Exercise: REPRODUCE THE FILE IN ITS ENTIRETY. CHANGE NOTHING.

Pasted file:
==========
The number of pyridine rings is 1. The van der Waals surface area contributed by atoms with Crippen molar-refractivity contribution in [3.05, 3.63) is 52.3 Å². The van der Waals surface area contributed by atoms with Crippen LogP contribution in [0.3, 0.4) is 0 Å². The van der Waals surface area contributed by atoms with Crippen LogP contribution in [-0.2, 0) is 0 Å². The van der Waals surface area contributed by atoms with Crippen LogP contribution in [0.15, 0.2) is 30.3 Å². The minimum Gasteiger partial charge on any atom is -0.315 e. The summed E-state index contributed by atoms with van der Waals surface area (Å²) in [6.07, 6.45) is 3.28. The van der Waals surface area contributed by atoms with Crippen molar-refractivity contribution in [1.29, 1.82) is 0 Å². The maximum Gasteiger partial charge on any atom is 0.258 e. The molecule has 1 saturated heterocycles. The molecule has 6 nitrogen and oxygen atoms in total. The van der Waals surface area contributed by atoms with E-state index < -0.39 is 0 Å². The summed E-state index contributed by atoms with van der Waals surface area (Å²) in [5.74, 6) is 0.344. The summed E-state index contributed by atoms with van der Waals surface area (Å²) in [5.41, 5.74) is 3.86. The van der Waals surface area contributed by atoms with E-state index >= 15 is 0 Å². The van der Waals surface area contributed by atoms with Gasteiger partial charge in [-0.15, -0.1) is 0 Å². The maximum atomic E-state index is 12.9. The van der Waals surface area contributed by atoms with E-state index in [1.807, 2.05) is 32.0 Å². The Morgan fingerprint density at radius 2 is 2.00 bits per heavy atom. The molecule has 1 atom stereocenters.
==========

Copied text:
The number of pyridine rings is 1. The van der Waals surface area contributed by atoms with Crippen molar-refractivity contribution in [3.05, 3.63) is 52.3 Å². The van der Waals surface area contributed by atoms with Crippen LogP contribution in [0.3, 0.4) is 0 Å². The van der Waals surface area contributed by atoms with Crippen LogP contribution in [-0.2, 0) is 0 Å². The van der Waals surface area contributed by atoms with Crippen LogP contribution in [0.15, 0.2) is 30.3 Å². The minimum Gasteiger partial charge on any atom is -0.315 e. The summed E-state index contributed by atoms with van der Waals surface area (Å²) in [6.07, 6.45) is 3.28. The van der Waals surface area contributed by atoms with Crippen molar-refractivity contribution in [1.29, 1.82) is 0 Å². The maximum Gasteiger partial charge on any atom is 0.258 e. The molecule has 1 saturated heterocycles. The molecule has 6 nitrogen and oxygen atoms in total. The van der Waals surface area contributed by atoms with E-state index < -0.39 is 0 Å². The summed E-state index contributed by atoms with van der Waals surface area (Å²) in [5.74, 6) is 0.344. The summed E-state index contributed by atoms with van der Waals surface area (Å²) in [5.41, 5.74) is 3.86. The van der Waals surface area contributed by atoms with E-state index >= 15 is 0 Å². The van der Waals surface area contributed by atoms with Gasteiger partial charge in [-0.15, -0.1) is 0 Å². The maximum atomic E-state index is 12.9. The van der Waals surface area contributed by atoms with E-state index in [1.807, 2.05) is 32.0 Å². The Morgan fingerprint density at radius 2 is 2.00 bits per heavy atom. The molecule has 1 atom stereocenters.